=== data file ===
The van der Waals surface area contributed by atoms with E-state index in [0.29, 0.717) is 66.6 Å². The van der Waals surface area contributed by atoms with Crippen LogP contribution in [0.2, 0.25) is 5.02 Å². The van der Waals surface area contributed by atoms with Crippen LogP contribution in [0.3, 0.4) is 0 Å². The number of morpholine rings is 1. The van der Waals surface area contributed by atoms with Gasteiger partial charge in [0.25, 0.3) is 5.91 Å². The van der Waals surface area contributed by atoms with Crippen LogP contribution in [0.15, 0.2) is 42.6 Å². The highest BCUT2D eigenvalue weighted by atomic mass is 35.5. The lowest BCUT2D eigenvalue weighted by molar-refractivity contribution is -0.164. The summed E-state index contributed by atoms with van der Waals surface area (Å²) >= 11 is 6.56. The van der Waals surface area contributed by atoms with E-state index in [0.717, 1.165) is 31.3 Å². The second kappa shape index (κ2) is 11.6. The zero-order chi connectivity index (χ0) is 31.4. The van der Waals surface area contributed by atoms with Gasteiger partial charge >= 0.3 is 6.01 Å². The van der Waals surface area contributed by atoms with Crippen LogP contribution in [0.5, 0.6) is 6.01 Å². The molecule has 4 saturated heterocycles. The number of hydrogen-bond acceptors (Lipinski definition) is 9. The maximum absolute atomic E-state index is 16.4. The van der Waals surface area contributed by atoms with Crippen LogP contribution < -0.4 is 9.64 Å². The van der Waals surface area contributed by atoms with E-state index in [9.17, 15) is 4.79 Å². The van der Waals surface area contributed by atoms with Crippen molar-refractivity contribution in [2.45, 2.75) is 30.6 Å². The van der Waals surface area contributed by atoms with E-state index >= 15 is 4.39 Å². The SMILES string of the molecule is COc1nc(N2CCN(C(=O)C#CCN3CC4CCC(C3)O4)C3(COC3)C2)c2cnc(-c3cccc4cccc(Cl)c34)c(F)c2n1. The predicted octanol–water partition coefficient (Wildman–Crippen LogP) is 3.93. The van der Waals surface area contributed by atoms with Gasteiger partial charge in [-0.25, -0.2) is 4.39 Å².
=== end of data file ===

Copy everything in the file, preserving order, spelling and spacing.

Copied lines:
The van der Waals surface area contributed by atoms with E-state index in [0.29, 0.717) is 66.6 Å². The van der Waals surface area contributed by atoms with Crippen LogP contribution in [0.2, 0.25) is 5.02 Å². The van der Waals surface area contributed by atoms with Crippen LogP contribution in [0.3, 0.4) is 0 Å². The number of morpholine rings is 1. The van der Waals surface area contributed by atoms with Gasteiger partial charge in [0.25, 0.3) is 5.91 Å². The van der Waals surface area contributed by atoms with Crippen LogP contribution in [0.15, 0.2) is 42.6 Å². The highest BCUT2D eigenvalue weighted by atomic mass is 35.5. The lowest BCUT2D eigenvalue weighted by molar-refractivity contribution is -0.164. The summed E-state index contributed by atoms with van der Waals surface area (Å²) >= 11 is 6.56. The van der Waals surface area contributed by atoms with E-state index in [0.717, 1.165) is 31.3 Å². The second kappa shape index (κ2) is 11.6. The zero-order chi connectivity index (χ0) is 31.4. The van der Waals surface area contributed by atoms with Gasteiger partial charge >= 0.3 is 6.01 Å². The van der Waals surface area contributed by atoms with Crippen LogP contribution in [0.5, 0.6) is 6.01 Å². The molecule has 4 saturated heterocycles. The number of hydrogen-bond acceptors (Lipinski definition) is 9. The maximum absolute atomic E-state index is 16.4. The van der Waals surface area contributed by atoms with Crippen LogP contribution < -0.4 is 9.64 Å². The van der Waals surface area contributed by atoms with E-state index in [9.17, 15) is 4.79 Å². The van der Waals surface area contributed by atoms with Crippen molar-refractivity contribution in [2.45, 2.75) is 30.6 Å². The van der Waals surface area contributed by atoms with E-state index >= 15 is 4.39 Å². The SMILES string of the molecule is COc1nc(N2CCN(C(=O)C#CCN3CC4CCC(C3)O4)C3(COC3)C2)c2cnc(-c3cccc4cccc(Cl)c34)c(F)c2n1. The predicted octanol–water partition coefficient (Wildman–Crippen LogP) is 3.93. The van der Waals surface area contributed by atoms with Gasteiger partial charge in [-0.25, -0.2) is 4.39 Å².